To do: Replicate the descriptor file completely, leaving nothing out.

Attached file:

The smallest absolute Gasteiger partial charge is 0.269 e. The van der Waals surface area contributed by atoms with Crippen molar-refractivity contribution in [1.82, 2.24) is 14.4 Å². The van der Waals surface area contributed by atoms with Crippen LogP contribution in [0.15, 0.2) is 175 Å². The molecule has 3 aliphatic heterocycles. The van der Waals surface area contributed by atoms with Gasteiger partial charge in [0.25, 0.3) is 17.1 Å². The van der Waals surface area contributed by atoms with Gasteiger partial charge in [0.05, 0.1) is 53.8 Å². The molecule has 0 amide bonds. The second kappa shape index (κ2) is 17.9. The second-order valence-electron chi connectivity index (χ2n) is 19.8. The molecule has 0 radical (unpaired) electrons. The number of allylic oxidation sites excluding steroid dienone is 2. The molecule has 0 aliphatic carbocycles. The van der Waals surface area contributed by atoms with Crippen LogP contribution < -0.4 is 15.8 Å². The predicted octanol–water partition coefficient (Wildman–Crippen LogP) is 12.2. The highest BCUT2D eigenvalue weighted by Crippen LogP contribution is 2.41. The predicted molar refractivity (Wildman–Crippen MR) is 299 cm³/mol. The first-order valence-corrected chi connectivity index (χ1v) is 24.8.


The smallest absolute Gasteiger partial charge is 0.269 e. The van der Waals surface area contributed by atoms with Crippen molar-refractivity contribution in [1.82, 2.24) is 14.4 Å². The van der Waals surface area contributed by atoms with Crippen LogP contribution in [0.15, 0.2) is 175 Å². The molecule has 3 aliphatic heterocycles. The van der Waals surface area contributed by atoms with Gasteiger partial charge in [0.25, 0.3) is 17.1 Å². The van der Waals surface area contributed by atoms with Gasteiger partial charge in [0.05, 0.1) is 53.8 Å². The molecule has 0 amide bonds. The second kappa shape index (κ2) is 17.9. The second-order valence-electron chi connectivity index (χ2n) is 19.8. The molecule has 0 radical (unpaired) electrons. The number of allylic oxidation sites excluding steroid dienone is 2. The molecule has 0 aliphatic carbocycles. The van der Waals surface area contributed by atoms with Crippen LogP contribution < -0.4 is 15.8 Å². The predicted octanol–water partition coefficient (Wildman–Crippen LogP) is 12.2. The highest BCUT2D eigenvalue weighted by Crippen LogP contribution is 2.41. The predicted molar refractivity (Wildman–Crippen MR) is 299 cm³/mol. The first-order valence-corrected chi connectivity index (χ1v) is 24.8.